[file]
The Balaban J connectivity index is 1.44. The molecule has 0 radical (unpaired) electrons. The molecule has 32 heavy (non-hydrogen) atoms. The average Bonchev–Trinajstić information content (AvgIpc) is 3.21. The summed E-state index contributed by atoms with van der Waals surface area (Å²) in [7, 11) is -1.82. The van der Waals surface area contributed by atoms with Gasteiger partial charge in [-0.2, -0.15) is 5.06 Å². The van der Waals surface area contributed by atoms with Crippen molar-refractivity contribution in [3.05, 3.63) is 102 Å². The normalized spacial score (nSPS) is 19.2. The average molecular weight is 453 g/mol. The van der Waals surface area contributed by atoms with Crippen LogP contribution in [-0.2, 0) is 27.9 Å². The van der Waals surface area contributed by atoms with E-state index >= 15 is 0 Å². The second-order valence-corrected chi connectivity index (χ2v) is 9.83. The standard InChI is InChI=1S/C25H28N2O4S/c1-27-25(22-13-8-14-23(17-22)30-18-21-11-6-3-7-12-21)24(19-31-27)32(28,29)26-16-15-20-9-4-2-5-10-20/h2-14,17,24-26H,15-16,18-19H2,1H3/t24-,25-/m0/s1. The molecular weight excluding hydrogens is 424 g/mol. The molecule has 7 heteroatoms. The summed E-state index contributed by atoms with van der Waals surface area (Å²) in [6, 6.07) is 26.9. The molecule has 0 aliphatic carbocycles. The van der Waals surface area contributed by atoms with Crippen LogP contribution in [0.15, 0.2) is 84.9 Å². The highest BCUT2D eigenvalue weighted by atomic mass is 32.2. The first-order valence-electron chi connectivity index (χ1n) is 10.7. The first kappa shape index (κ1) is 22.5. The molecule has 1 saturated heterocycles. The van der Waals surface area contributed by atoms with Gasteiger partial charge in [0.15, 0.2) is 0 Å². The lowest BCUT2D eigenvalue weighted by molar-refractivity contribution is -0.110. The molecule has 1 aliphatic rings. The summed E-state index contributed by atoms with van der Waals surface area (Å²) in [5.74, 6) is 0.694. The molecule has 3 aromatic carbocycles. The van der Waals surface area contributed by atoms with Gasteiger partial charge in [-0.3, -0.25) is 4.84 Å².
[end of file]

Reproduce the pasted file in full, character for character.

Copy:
The Balaban J connectivity index is 1.44. The molecule has 0 radical (unpaired) electrons. The molecule has 32 heavy (non-hydrogen) atoms. The average Bonchev–Trinajstić information content (AvgIpc) is 3.21. The summed E-state index contributed by atoms with van der Waals surface area (Å²) in [7, 11) is -1.82. The van der Waals surface area contributed by atoms with Gasteiger partial charge in [-0.2, -0.15) is 5.06 Å². The van der Waals surface area contributed by atoms with Crippen molar-refractivity contribution in [3.05, 3.63) is 102 Å². The normalized spacial score (nSPS) is 19.2. The average molecular weight is 453 g/mol. The van der Waals surface area contributed by atoms with Crippen LogP contribution in [-0.2, 0) is 27.9 Å². The van der Waals surface area contributed by atoms with E-state index >= 15 is 0 Å². The second-order valence-corrected chi connectivity index (χ2v) is 9.83. The standard InChI is InChI=1S/C25H28N2O4S/c1-27-25(22-13-8-14-23(17-22)30-18-21-11-6-3-7-12-21)24(19-31-27)32(28,29)26-16-15-20-9-4-2-5-10-20/h2-14,17,24-26H,15-16,18-19H2,1H3/t24-,25-/m0/s1. The molecular weight excluding hydrogens is 424 g/mol. The molecule has 7 heteroatoms. The summed E-state index contributed by atoms with van der Waals surface area (Å²) in [6, 6.07) is 26.9. The molecule has 0 aliphatic carbocycles. The van der Waals surface area contributed by atoms with Crippen LogP contribution in [0.15, 0.2) is 84.9 Å². The highest BCUT2D eigenvalue weighted by atomic mass is 32.2. The first-order valence-electron chi connectivity index (χ1n) is 10.7. The first kappa shape index (κ1) is 22.5. The molecule has 1 saturated heterocycles. The van der Waals surface area contributed by atoms with Gasteiger partial charge in [0.15, 0.2) is 0 Å². The lowest BCUT2D eigenvalue weighted by molar-refractivity contribution is -0.110. The molecule has 1 aliphatic rings. The summed E-state index contributed by atoms with van der Waals surface area (Å²) in [5.74, 6) is 0.694. The molecule has 3 aromatic carbocycles. The van der Waals surface area contributed by atoms with Gasteiger partial charge in [-0.3, -0.25) is 4.84 Å².